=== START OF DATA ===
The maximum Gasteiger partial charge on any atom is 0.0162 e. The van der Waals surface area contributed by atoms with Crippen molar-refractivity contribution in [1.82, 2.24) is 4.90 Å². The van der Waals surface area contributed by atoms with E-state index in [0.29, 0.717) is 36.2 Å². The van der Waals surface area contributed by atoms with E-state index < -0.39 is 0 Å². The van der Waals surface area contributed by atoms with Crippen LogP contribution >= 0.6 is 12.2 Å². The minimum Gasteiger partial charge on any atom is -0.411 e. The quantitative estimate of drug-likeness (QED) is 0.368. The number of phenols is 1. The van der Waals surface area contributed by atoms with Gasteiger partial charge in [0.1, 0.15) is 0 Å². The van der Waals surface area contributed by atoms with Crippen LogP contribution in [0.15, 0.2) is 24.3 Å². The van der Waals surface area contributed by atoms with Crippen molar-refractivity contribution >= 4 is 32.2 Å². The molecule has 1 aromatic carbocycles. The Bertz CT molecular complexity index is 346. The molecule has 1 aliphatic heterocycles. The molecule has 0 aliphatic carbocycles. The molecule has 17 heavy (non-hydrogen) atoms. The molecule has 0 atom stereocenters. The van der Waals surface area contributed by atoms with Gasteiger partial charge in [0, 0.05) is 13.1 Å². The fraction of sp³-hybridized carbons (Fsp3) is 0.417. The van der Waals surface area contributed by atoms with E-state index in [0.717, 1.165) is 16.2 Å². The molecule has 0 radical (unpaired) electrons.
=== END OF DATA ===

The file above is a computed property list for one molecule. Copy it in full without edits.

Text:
The maximum Gasteiger partial charge on any atom is 0.0162 e. The van der Waals surface area contributed by atoms with Crippen molar-refractivity contribution in [1.82, 2.24) is 4.90 Å². The van der Waals surface area contributed by atoms with E-state index in [0.29, 0.717) is 36.2 Å². The van der Waals surface area contributed by atoms with E-state index < -0.39 is 0 Å². The van der Waals surface area contributed by atoms with Crippen LogP contribution >= 0.6 is 12.2 Å². The minimum Gasteiger partial charge on any atom is -0.411 e. The quantitative estimate of drug-likeness (QED) is 0.368. The number of phenols is 1. The van der Waals surface area contributed by atoms with Gasteiger partial charge in [0.1, 0.15) is 0 Å². The van der Waals surface area contributed by atoms with Crippen LogP contribution in [0.15, 0.2) is 24.3 Å². The van der Waals surface area contributed by atoms with Crippen molar-refractivity contribution >= 4 is 32.2 Å². The molecule has 1 aromatic carbocycles. The Bertz CT molecular complexity index is 346. The molecule has 1 aliphatic heterocycles. The molecule has 0 aliphatic carbocycles. The molecule has 17 heavy (non-hydrogen) atoms. The molecule has 0 atom stereocenters. The van der Waals surface area contributed by atoms with Gasteiger partial charge in [0, 0.05) is 13.1 Å². The fraction of sp³-hybridized carbons (Fsp3) is 0.417. The van der Waals surface area contributed by atoms with E-state index in [0.717, 1.165) is 16.2 Å². The molecule has 0 radical (unpaired) electrons.